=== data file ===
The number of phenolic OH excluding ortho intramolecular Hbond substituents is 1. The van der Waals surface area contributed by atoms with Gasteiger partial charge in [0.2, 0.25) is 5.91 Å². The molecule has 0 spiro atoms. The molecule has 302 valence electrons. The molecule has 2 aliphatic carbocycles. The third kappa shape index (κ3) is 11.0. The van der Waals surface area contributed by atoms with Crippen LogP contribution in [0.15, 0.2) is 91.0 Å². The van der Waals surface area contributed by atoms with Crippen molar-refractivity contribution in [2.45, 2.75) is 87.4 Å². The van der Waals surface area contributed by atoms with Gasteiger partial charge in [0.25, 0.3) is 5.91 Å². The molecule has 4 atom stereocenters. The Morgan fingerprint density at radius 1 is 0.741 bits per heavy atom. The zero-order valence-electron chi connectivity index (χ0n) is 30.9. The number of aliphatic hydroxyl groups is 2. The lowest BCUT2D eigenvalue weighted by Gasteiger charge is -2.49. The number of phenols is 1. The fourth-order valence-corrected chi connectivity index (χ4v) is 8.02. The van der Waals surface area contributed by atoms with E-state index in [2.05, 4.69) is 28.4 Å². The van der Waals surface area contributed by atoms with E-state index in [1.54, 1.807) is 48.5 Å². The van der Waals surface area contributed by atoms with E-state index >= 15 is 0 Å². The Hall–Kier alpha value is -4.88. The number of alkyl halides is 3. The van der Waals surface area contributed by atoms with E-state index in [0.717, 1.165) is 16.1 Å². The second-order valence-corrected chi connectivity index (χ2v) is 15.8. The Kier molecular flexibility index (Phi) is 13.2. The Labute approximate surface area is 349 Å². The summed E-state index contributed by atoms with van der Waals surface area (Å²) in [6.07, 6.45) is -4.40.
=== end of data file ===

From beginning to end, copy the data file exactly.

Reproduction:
The number of phenolic OH excluding ortho intramolecular Hbond substituents is 1. The van der Waals surface area contributed by atoms with Gasteiger partial charge in [0.2, 0.25) is 5.91 Å². The molecule has 0 spiro atoms. The molecule has 302 valence electrons. The molecule has 2 aliphatic carbocycles. The third kappa shape index (κ3) is 11.0. The van der Waals surface area contributed by atoms with Crippen LogP contribution in [0.15, 0.2) is 91.0 Å². The van der Waals surface area contributed by atoms with Crippen molar-refractivity contribution in [2.45, 2.75) is 87.4 Å². The van der Waals surface area contributed by atoms with Gasteiger partial charge in [0.25, 0.3) is 5.91 Å². The molecule has 4 atom stereocenters. The Morgan fingerprint density at radius 1 is 0.741 bits per heavy atom. The zero-order valence-electron chi connectivity index (χ0n) is 30.9. The number of aliphatic hydroxyl groups is 2. The lowest BCUT2D eigenvalue weighted by Gasteiger charge is -2.49. The number of phenols is 1. The fourth-order valence-corrected chi connectivity index (χ4v) is 8.02. The van der Waals surface area contributed by atoms with E-state index in [2.05, 4.69) is 28.4 Å². The van der Waals surface area contributed by atoms with E-state index in [1.54, 1.807) is 48.5 Å². The van der Waals surface area contributed by atoms with E-state index >= 15 is 0 Å². The Hall–Kier alpha value is -4.88. The number of alkyl halides is 3. The van der Waals surface area contributed by atoms with E-state index in [0.717, 1.165) is 16.1 Å². The second-order valence-corrected chi connectivity index (χ2v) is 15.8. The Kier molecular flexibility index (Phi) is 13.2. The Labute approximate surface area is 349 Å². The summed E-state index contributed by atoms with van der Waals surface area (Å²) in [6.07, 6.45) is -4.40.